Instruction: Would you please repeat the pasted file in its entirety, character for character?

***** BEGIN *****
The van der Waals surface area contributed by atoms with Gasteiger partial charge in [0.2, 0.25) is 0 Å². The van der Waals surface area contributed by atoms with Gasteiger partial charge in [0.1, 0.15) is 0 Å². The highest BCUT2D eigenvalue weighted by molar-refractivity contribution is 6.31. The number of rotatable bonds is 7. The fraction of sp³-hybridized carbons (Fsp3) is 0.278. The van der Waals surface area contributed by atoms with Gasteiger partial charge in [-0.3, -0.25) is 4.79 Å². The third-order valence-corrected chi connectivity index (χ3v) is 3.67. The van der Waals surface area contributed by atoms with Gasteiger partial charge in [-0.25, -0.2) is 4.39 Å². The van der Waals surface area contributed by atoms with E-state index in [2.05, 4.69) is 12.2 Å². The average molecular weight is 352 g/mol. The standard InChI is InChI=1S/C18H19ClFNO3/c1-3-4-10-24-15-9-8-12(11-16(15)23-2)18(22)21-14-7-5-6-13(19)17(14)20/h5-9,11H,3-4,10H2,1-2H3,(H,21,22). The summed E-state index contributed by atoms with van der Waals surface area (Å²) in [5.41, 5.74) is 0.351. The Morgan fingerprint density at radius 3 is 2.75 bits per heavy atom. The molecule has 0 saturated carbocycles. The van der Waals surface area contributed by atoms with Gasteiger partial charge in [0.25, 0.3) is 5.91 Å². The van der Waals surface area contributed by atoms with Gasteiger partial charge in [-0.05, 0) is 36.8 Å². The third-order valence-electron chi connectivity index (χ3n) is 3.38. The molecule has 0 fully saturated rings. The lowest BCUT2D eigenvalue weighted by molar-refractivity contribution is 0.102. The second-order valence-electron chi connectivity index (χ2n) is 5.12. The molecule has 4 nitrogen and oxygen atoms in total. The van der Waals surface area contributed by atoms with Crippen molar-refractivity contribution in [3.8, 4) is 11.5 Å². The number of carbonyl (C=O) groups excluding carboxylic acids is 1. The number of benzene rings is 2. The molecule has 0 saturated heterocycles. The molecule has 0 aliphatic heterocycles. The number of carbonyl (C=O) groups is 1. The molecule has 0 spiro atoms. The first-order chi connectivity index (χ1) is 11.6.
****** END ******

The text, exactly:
The van der Waals surface area contributed by atoms with Gasteiger partial charge in [0.2, 0.25) is 0 Å². The van der Waals surface area contributed by atoms with Gasteiger partial charge in [0.1, 0.15) is 0 Å². The highest BCUT2D eigenvalue weighted by molar-refractivity contribution is 6.31. The number of rotatable bonds is 7. The fraction of sp³-hybridized carbons (Fsp3) is 0.278. The van der Waals surface area contributed by atoms with Gasteiger partial charge in [-0.3, -0.25) is 4.79 Å². The third-order valence-corrected chi connectivity index (χ3v) is 3.67. The van der Waals surface area contributed by atoms with Gasteiger partial charge in [-0.25, -0.2) is 4.39 Å². The van der Waals surface area contributed by atoms with E-state index in [2.05, 4.69) is 12.2 Å². The average molecular weight is 352 g/mol. The standard InChI is InChI=1S/C18H19ClFNO3/c1-3-4-10-24-15-9-8-12(11-16(15)23-2)18(22)21-14-7-5-6-13(19)17(14)20/h5-9,11H,3-4,10H2,1-2H3,(H,21,22). The summed E-state index contributed by atoms with van der Waals surface area (Å²) in [5.41, 5.74) is 0.351. The Morgan fingerprint density at radius 3 is 2.75 bits per heavy atom. The molecule has 0 saturated carbocycles. The van der Waals surface area contributed by atoms with Gasteiger partial charge in [0.25, 0.3) is 5.91 Å². The van der Waals surface area contributed by atoms with Gasteiger partial charge in [-0.05, 0) is 36.8 Å². The third-order valence-electron chi connectivity index (χ3n) is 3.38. The molecule has 0 fully saturated rings. The lowest BCUT2D eigenvalue weighted by molar-refractivity contribution is 0.102. The second-order valence-electron chi connectivity index (χ2n) is 5.12. The molecule has 4 nitrogen and oxygen atoms in total. The van der Waals surface area contributed by atoms with Crippen molar-refractivity contribution in [3.8, 4) is 11.5 Å². The number of carbonyl (C=O) groups excluding carboxylic acids is 1. The number of benzene rings is 2. The molecule has 0 saturated heterocycles. The molecule has 0 aliphatic heterocycles. The number of carbonyl (C=O) groups is 1. The molecule has 0 spiro atoms. The first-order chi connectivity index (χ1) is 11.6.